Tag Archives: women’s clothing

The Dark Art of Women’s Clothing Sizes

An extremely fat white woman wrapped in dressmaker's paper that says "sample size" all over her body. She also has elaborate tattoos on both arms.

Laurie and Debbie say:

Somehow, we’re just not surprised that Professor Lauren Downing Peters, who has just written Fashion Before Plus-Size: Bodies, Bias, and the Birth of an Industry, is no more able to define “plus-size” than anyone else. Speaking to Kristen Rogers at CNN, Downing Peters said plus-size is “kind of impossible to define.”

Rogers interviewed Downing Peters for a reasonably comprehensive article on not just the history but the current state of plus-size clothing but — unsurprisingly for such a mainstream source — she doesn’t address the deeper question.

True, “the largest size many retailers offer is a 12,” and

True, ” anyone, regardless of whether they’re plus-size or sample size, can be one size at one store and another somewhere else” and

Largely true, “The dearth of plus-size clothing adds to a stigma that makes people with bigger bodies feel marginalized” (a quote in Rogers’ article from Professor Carmen Keist”) and

True, “men’s fashion tends to be more size-inclusive.”

However, Rogers doesn’t drill down to the fact that women’s clothing sizes are based on completely arbitrary numbers: a 12 may have changed over time, and it can, because it doesn’t refer to 12 of anything. Men’s pants are generally sold by waist size and inseam size numbers, and their shirts by chest size and neck size, while women’s are sold by 12-14-16-18 or S-M-L-XL. So women purchasing clothes have nothing to go by except comparisons: am I smaller or larger than the person in the next dressing room? Am I smaller or larger than I was last year? (That one doesn’t even allow for the difference in manufacturer’s definition of the sizes that may have occurred in the last year, or the difference in the garment you’re buying from the one you got last year.)

Having watched the evolution of fat women’s clothing from the days of nothing but horrible polyester floral patterns at Lane Bryant’s, we would say that the situation has improved more for fat women than Rogers and her interviewees describe. As a fat woman, Debbie can now buy attractive natural-fiber clothing for anything from a sports workout through a sexy date to a wedding, with lots of choices in all categories (yes, they are usually more expensive, see below). However, the improvement for fat woman is (of course) incomplete and insufficient, and it basically comes at the expense of all women: sizing has gotten more arbitrary and more variable, and the emphasis on comparison has gotten more intense.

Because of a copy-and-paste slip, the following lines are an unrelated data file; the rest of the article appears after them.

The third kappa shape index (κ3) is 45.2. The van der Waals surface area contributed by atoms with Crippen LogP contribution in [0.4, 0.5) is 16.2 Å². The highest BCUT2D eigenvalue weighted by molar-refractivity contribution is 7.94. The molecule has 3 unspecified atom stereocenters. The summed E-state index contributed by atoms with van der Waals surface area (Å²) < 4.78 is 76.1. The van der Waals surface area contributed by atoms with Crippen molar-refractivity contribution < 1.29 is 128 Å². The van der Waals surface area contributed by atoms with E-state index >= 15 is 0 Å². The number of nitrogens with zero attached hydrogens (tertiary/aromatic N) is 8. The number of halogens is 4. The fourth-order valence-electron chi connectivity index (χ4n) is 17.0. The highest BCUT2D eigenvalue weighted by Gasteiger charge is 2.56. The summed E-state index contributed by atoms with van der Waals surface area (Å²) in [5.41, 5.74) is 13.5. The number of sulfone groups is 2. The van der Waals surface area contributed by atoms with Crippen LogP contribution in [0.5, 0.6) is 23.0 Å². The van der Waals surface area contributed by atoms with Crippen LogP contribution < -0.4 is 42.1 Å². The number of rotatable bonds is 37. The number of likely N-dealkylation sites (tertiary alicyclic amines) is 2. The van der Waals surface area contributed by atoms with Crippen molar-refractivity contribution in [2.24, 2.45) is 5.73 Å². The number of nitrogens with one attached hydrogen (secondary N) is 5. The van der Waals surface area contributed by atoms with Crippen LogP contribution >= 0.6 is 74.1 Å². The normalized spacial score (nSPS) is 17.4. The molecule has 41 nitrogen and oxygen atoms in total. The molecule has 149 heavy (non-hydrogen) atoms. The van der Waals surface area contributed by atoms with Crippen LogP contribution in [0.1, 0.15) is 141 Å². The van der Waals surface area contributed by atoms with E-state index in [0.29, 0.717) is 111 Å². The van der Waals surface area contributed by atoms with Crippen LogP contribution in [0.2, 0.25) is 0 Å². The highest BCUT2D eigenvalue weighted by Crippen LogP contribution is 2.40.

Downing Peters attributes the extra cost of fat women’s clothing as more “about additional materials as it is research and development.” … “What’s even more expensive,” she added, “is devising all new patterns for larger sizes, because you can’t just take the blocks upon which you’re working and make them larger, you have to completely reconceive the proportions.”

Again, of course, this misses the point: fat women’s bodies are not only differently proportioned than “average” or thin women’s bodies, but they are also much more variable than the smaller bodies (which themselves are much more variable than clothing manufacturers account for). If we could buy clothes based on our bra size, waist size, hip size and inseam, those factors would have to be taken into account, and we might — at all sizes — honestly find clothes that *gasp* actually fit.

We’d like to see Downing Peters’ next book — or someone’s next book — be about the history and current practice of sizing clothing for all women … and see it end with a chapter on what would actually work to make it possible to find well-fitting clothes for variable bodies. It’s about time.


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When People Help: Battered Women, Staged Scenes, and Interventions

Our technical problems are fixed, thanks to Paul at Juniper Webcraft, our dauntless webmaster. And we’re off to WisCon 34. We may blog from there; otherwise, we’ll be back in very early June.